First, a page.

I believe the opening track "Ipanaemia" is the only song on here that was at the time of its recording intended for release in the same form as it's presented here. "Swan Song" credits Short for co-writing as well as "syndrums and vocals", which leads me to believe that this may have originally been an improvisation that was later overdubbed and reworked into a proper song by Lumley and Short. "A Longer April" is of course a reworking of "April" from the Product album, turning what was once just a pleasant filler track into a more full-fledged song in its own right, but the sax part must have been recorded in 1982 as well. Likewise, "Modern, Noisy And Effective" just reuses the backing track from "Soho" (also from Product), and the rest of it must have also been played by Lumley no earlier than 1982 as it's synth only and sounds more like Yellow Magic Orchestra than Brand X (a YouTube commenter noted the, likely coincidental, similarity to the Rainbow Road theme from Mario Kart 64, which now makes me unable to control my laughter every time I hear the song). The final two tracks like I said are just some leftover jams. Actually, calling TMIU-ATGA ("They're Making It Up As They Go Along") a jam is bit of an overstatement; it's more like a sound check. It adds to the humour for me because it contributes to my impression that they were really scraping the bottom of the barrel when putting this album together.

But the craziest part is that I actually like it. There's a charm to it all, and everything comes together just nicely enough to keep your interest for its short running time. It may be the weakest album from this era of the band but for fans it is still worth the effort of seeking out.

 But Wait... There's More! / Live 2017 by BRAND X album cover Live, 2017
3.00 | 7 ratings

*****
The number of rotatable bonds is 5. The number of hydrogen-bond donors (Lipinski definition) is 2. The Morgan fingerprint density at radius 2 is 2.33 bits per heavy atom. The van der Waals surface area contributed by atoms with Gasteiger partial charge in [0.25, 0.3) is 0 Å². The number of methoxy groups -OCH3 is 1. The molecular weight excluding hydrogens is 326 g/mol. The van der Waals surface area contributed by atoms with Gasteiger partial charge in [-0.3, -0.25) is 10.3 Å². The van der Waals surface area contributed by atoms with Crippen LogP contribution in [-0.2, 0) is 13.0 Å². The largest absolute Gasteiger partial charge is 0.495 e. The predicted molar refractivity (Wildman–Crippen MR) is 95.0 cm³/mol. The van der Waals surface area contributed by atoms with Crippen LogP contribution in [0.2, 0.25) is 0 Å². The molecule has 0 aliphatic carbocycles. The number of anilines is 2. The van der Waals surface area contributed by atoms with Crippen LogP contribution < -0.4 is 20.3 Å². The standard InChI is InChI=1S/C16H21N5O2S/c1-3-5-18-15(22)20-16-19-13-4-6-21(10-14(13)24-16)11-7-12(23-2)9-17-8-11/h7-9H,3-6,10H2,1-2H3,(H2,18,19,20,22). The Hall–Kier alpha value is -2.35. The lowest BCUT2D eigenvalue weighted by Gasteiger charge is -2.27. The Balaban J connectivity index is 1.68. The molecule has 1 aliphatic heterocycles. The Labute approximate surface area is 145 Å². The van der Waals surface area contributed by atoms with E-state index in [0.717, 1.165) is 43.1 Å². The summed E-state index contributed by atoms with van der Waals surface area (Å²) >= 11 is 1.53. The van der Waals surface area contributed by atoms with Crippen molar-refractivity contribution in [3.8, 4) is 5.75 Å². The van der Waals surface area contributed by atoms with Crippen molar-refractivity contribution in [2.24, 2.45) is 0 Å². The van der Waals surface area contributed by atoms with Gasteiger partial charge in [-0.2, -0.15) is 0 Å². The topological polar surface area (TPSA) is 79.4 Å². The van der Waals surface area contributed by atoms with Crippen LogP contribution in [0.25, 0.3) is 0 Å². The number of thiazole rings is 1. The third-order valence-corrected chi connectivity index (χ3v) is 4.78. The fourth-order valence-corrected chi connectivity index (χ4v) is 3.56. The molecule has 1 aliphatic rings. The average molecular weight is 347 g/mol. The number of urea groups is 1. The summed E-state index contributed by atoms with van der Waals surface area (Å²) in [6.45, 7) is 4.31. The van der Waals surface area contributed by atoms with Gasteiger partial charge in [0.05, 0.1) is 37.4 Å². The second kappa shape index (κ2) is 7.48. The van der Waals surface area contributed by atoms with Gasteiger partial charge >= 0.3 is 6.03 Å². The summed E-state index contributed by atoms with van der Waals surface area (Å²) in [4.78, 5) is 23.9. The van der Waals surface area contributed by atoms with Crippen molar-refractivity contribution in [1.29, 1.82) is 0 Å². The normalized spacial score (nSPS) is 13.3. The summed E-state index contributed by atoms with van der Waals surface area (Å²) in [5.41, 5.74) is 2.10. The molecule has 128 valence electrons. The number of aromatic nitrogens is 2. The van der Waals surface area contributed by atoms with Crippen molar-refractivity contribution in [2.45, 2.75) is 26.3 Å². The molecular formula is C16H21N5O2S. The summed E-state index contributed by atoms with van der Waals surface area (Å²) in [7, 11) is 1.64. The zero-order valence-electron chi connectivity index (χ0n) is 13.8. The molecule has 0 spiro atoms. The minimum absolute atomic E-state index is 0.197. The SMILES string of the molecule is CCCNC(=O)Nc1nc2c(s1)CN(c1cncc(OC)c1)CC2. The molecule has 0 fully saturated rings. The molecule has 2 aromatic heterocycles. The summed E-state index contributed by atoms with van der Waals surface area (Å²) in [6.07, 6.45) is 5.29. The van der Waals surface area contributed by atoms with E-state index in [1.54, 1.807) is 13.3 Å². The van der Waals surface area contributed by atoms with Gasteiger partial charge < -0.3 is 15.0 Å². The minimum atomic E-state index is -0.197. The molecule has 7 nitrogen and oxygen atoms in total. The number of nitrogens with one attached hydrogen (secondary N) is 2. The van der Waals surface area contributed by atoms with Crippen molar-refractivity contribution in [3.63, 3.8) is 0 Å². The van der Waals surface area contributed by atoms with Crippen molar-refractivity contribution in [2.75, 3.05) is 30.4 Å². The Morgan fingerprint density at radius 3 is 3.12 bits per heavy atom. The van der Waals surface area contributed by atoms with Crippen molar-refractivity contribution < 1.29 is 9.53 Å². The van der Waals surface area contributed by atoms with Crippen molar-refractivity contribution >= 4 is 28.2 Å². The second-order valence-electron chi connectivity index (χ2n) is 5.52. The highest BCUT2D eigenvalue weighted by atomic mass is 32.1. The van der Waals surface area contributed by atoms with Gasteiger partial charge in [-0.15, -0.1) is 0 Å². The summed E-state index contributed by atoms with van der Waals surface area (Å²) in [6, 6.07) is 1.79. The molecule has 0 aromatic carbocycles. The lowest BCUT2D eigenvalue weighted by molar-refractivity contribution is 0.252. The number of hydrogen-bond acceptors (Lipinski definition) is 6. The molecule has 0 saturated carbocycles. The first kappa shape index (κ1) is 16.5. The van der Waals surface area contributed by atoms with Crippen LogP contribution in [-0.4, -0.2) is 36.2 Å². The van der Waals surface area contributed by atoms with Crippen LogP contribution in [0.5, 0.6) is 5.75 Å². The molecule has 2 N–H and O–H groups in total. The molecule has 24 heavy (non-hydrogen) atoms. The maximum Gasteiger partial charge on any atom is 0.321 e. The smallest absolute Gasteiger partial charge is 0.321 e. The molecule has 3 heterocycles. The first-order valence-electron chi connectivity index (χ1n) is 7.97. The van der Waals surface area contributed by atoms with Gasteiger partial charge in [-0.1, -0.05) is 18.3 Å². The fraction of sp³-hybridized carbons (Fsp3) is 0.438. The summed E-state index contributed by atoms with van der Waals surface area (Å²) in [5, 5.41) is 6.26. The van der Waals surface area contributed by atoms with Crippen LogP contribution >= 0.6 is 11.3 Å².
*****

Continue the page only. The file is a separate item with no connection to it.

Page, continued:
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But Wait... There's More! / Live 2017
Brand X Jazz Rock/Fusion

Review by Heart of the Matter

3 stars These sophisticated english jazz-rockers re-formed as a band in 2016, just to celebrate the 40th anniversary of their discographic debut touring the U.S.A. The present double set encompasses a full concert of that tour, recorded at Sellersville, Pennsylvania.

Founders John Goodsall (guitar) and Percy Jones (fretless bass), along with drummer (in replace of Phil Collins) Kenwood Dennard, recruited Chris Clark as keyboards player, while Scott Weinberger took the position of percussionist, important but long-time vacant. The tracklist focuses mainly on their first three albums, namely Unorthodox Behavior, studio sophomore Morrocan Roll and Livestock, their 1st live album. Even so, this performance stands by its own. The band shows desire to play, they are in fine form, and the interplay is tight & sensible. Sticking mainly to the original versions, they still retain freedom for brilliant improvisation. Chris Clark adds to the jazzier part of that. Scott Weinberger's percussion could be allowed more presence, to be fair. Kenwood Dennard makes a strong case for his drumming, injecting high levels of welcomed energy. Jones & Goodsall go effortlessly from easy groove to frenetic jazz-rock. Old-time collaborator Stephen W. Tayler mixed this at Peter Gabriel's RealWorld complex, preserving dynamics along with clear sound.

Good in general terms, excellent as a live album.

 Do They Hurt? by BRAND X album cover Studio Album, 1980
3.48 | 140 ratings

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Do They Hurt?
Brand X Jazz Rock/Fusion

Review by sgtpepper

3 stars Brand X modernize their sound and streamline music further on the 1980's "Do they hurt". On the first track, we have a fantastic bass modern playing seconded by mediocre vocals, simplified drums and 80's keyboards. Wouldn't be surprised if it were inspired by Collins but it seems it wasn't! "Voidarama" has a warm fusion feeling of late 90's with twists of smooth jazz, I really like the sound of the song and guitar fiddling. The atmosphere is let down again by "Act of will" that is closer to new wave than fusion. "Fragile" is a typical experimental Brand X song that even sneaks into post-bop territory although more as a joke I guess. "Cambodia" is another guitar-heavy track, very accessible and far from complex. "Triumphant Limp" with Collins onboard offers a nice groove on cymbals. The best track comes at the end "D.M.Z" is a full-fledged fusion track with a killer bass-drum patter and fresh piano. You can evidence that the players did not take this record as seriously as the previous ones before in 1976-1978.
Thanks to ProgLucky for the artist addition. and to Quinino for the last updates